The creation of bureaucracy that implies the creation of rules in order to limit the employee’s actions, these rules can be benefit for the maintenance workers, for example, the creation of a rule that says it is mandatory to do a 15 minutes break, every two hours. 6. What are the likely consequences for Ryanair of a steep decrease in the price of jet fuel brought about by a significant decline in the price of oil? Consider both the direct and the strategic effect. All the airline companies are strategic complements, which mean that if one firm takes one action, the others will respond with aggressively actions (upward sloping). And they exhibit tough commitment, in other words, is a commitment that is going to have an adverse effect on the competitors.
In Bertrand (this case), the company makes a tough commitment, no matter how much its rival changes the price, the firm’s price will be lower than it would have been if there were no commitment. The companies make tough commitment to avoid that new entrants increase the price competition. Given this, we built the following graph: The red line stands for direct effect and the blue line stands for substitution effect. The direct effect is the commitment’s impact on the present value of the firm’s profits, assuming that the competitors’ behavior does not change. Applying to the case is basically the profits that all the others airline companies would earn if Ryanair would not decrease its prices as well (point 1 to point 2).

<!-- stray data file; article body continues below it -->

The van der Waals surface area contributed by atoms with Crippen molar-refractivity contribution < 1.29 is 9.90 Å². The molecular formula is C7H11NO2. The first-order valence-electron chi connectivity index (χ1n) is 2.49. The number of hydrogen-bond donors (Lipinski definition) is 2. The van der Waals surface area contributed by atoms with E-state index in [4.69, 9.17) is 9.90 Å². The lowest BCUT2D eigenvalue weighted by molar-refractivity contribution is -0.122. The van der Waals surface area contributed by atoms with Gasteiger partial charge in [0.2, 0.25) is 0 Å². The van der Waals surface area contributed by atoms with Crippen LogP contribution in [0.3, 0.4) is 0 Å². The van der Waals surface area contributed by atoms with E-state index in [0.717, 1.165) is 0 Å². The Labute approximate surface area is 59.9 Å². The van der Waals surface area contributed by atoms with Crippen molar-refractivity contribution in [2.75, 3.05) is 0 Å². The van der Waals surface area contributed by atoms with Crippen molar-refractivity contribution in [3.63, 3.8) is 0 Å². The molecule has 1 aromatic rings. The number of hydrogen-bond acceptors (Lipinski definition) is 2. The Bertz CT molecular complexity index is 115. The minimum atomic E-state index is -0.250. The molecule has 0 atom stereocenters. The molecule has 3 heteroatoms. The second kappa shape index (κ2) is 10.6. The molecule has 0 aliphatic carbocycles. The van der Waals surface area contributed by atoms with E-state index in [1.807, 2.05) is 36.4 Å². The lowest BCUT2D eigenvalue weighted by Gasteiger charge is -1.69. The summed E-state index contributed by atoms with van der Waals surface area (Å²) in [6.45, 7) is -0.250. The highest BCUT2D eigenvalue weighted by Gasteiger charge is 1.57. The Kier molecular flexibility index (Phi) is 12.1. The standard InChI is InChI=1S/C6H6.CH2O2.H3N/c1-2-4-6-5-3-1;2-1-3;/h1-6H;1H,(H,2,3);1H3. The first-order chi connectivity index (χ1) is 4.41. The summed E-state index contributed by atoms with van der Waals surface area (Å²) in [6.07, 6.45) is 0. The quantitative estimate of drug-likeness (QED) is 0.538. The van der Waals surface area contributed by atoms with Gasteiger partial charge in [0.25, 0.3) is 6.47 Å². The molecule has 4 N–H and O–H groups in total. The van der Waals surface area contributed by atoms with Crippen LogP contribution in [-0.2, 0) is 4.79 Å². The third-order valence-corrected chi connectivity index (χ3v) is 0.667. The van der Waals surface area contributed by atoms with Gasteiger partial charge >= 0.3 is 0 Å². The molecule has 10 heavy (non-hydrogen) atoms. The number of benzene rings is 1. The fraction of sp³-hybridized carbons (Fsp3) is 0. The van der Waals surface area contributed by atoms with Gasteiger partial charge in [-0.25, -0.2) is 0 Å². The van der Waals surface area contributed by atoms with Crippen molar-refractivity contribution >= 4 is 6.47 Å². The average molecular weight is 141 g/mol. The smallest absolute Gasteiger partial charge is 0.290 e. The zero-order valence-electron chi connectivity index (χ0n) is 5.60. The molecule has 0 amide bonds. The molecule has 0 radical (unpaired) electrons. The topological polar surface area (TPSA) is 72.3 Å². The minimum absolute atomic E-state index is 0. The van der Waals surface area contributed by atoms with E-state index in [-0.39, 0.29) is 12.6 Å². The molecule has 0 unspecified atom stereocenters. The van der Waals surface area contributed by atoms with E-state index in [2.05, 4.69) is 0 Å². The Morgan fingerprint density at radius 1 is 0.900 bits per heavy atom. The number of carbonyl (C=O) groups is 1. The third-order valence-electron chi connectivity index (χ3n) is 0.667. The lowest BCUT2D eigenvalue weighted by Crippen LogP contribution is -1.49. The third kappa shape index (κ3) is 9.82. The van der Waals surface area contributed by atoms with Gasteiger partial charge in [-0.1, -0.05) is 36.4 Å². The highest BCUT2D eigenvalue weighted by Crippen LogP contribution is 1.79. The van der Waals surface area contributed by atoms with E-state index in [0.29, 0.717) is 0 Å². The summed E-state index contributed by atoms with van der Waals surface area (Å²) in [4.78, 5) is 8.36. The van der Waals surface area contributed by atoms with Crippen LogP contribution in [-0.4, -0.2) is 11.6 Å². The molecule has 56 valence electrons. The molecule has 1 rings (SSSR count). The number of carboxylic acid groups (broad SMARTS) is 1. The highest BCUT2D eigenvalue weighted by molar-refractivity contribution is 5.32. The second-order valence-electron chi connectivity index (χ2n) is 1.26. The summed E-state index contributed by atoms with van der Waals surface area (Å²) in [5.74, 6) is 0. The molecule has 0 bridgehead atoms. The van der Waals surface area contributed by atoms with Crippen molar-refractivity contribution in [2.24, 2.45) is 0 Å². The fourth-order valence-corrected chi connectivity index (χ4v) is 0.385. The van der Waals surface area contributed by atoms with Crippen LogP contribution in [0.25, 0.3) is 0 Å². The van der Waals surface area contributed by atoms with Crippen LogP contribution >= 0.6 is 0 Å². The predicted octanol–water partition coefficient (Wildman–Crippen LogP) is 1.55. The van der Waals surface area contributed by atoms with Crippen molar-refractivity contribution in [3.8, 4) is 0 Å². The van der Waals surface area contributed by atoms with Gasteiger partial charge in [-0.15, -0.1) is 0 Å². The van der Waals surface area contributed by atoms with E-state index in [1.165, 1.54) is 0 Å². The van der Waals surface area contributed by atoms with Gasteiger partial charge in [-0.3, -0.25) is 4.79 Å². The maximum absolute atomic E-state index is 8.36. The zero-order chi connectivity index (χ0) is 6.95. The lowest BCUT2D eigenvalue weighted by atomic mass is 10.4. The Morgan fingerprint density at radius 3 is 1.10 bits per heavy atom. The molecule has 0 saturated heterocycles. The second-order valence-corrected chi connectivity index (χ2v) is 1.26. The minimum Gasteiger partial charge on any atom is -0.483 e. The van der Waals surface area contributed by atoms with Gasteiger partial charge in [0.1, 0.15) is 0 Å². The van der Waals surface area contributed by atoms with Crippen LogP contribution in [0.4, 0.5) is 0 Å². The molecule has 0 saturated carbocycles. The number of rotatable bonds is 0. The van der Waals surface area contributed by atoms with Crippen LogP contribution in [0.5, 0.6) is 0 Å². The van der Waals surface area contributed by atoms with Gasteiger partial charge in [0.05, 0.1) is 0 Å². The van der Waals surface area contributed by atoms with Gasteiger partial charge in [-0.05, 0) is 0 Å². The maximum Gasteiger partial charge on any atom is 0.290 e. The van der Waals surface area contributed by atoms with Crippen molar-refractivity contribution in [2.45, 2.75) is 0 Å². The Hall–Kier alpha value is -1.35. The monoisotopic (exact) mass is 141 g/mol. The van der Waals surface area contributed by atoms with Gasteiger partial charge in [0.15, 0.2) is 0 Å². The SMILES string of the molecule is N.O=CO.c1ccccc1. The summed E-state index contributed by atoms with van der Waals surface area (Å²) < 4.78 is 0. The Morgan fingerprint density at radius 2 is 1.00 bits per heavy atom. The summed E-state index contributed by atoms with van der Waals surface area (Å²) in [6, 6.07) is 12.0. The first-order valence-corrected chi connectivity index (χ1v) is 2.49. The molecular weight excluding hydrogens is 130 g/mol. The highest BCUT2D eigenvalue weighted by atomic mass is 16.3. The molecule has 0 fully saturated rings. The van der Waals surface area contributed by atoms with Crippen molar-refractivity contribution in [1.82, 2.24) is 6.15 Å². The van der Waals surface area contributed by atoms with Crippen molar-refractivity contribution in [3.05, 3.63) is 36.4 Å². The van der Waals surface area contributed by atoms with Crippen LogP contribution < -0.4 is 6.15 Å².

The substitution effect takes into account the competitive side effects of the commitment, this means, how much does the tactical decisions of the rivals change, under the commitment conditions. Basically is the adjustment made by Ryanair after the competitors decrease their prices (point 2 to point 3). Decline in the price of oil, brings a decrease in the price of jet fuel. With this shock, all the airline companies will decrease their prices, P1*’. As it was said before, Ryanair always observes its competitors, and then make its move, so they will decrease their tickets’ prices even more, P2*’(one of the principals of tough commitment). As it says in exhibit 2, ‘fuel ; oil’ constitutes approximately 16% of its costs (6. 0/37. ), so despite it is not visible on the graph (due to lack of data related to prices), the prices of the flight’s tickets will decrease considerable, because (repeat) this is a really competitive market, and the airline companies find themselves in a tough commitment, that it will originate a decline even bigger that the one it would happen without though commitment. It is important to refer that the company’s product has a low-level of horizontal differentiation because the difference between the products of each one of the companies is based on the quality in the in-flight zone. And there are tons of people who simply do not care about that.